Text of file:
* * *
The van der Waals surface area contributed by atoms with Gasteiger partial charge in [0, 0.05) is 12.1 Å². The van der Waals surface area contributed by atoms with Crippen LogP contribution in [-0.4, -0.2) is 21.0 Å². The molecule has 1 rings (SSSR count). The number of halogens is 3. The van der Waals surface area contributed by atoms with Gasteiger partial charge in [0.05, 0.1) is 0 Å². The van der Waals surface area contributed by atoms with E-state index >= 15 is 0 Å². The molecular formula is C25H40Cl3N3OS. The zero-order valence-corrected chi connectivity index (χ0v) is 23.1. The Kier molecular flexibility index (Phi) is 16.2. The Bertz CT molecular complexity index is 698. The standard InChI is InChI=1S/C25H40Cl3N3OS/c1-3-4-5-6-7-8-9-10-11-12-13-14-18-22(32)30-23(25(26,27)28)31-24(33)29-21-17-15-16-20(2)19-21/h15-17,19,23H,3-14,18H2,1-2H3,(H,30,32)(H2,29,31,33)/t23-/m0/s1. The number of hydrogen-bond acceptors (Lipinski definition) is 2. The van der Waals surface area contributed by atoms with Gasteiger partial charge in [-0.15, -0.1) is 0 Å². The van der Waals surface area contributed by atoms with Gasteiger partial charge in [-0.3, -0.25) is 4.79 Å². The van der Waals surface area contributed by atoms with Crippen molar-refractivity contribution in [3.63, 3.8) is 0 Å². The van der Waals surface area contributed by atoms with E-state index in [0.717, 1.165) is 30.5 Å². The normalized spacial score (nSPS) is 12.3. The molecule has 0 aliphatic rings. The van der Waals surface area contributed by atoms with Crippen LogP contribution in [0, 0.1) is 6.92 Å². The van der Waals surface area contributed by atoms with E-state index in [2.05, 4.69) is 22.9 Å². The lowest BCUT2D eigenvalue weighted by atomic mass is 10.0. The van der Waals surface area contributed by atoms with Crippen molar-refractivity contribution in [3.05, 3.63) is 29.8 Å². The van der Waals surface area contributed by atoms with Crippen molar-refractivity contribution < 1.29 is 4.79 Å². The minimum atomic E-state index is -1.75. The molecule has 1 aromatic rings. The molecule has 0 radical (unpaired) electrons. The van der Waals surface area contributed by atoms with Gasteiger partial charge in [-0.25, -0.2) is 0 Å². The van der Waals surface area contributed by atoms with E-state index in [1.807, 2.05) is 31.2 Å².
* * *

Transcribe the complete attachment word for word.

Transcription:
The van der Waals surface area contributed by atoms with Gasteiger partial charge in [0, 0.05) is 12.1 Å². The van der Waals surface area contributed by atoms with Crippen LogP contribution in [-0.4, -0.2) is 21.0 Å². The molecule has 1 rings (SSSR count). The number of halogens is 3. The van der Waals surface area contributed by atoms with Gasteiger partial charge in [0.05, 0.1) is 0 Å². The van der Waals surface area contributed by atoms with E-state index >= 15 is 0 Å². The molecular formula is C25H40Cl3N3OS. The zero-order valence-corrected chi connectivity index (χ0v) is 23.1. The Kier molecular flexibility index (Phi) is 16.2. The Bertz CT molecular complexity index is 698. The standard InChI is InChI=1S/C25H40Cl3N3OS/c1-3-4-5-6-7-8-9-10-11-12-13-14-18-22(32)30-23(25(26,27)28)31-24(33)29-21-17-15-16-20(2)19-21/h15-17,19,23H,3-14,18H2,1-2H3,(H,30,32)(H2,29,31,33)/t23-/m0/s1. The number of hydrogen-bond acceptors (Lipinski definition) is 2. The van der Waals surface area contributed by atoms with Gasteiger partial charge in [-0.15, -0.1) is 0 Å². The van der Waals surface area contributed by atoms with Gasteiger partial charge in [-0.3, -0.25) is 4.79 Å². The van der Waals surface area contributed by atoms with Crippen molar-refractivity contribution in [3.63, 3.8) is 0 Å². The van der Waals surface area contributed by atoms with E-state index in [0.717, 1.165) is 30.5 Å². The normalized spacial score (nSPS) is 12.3. The molecule has 0 aliphatic rings. The van der Waals surface area contributed by atoms with Crippen LogP contribution in [0, 0.1) is 6.92 Å². The van der Waals surface area contributed by atoms with E-state index in [2.05, 4.69) is 22.9 Å². The lowest BCUT2D eigenvalue weighted by atomic mass is 10.0. The van der Waals surface area contributed by atoms with Crippen molar-refractivity contribution in [3.05, 3.63) is 29.8 Å². The van der Waals surface area contributed by atoms with Crippen molar-refractivity contribution < 1.29 is 4.79 Å². The minimum atomic E-state index is -1.75. The molecule has 1 aromatic rings. The molecule has 0 radical (unpaired) electrons. The van der Waals surface area contributed by atoms with Gasteiger partial charge in [-0.25, -0.2) is 0 Å². The van der Waals surface area contributed by atoms with E-state index in [1.807, 2.05) is 31.2 Å².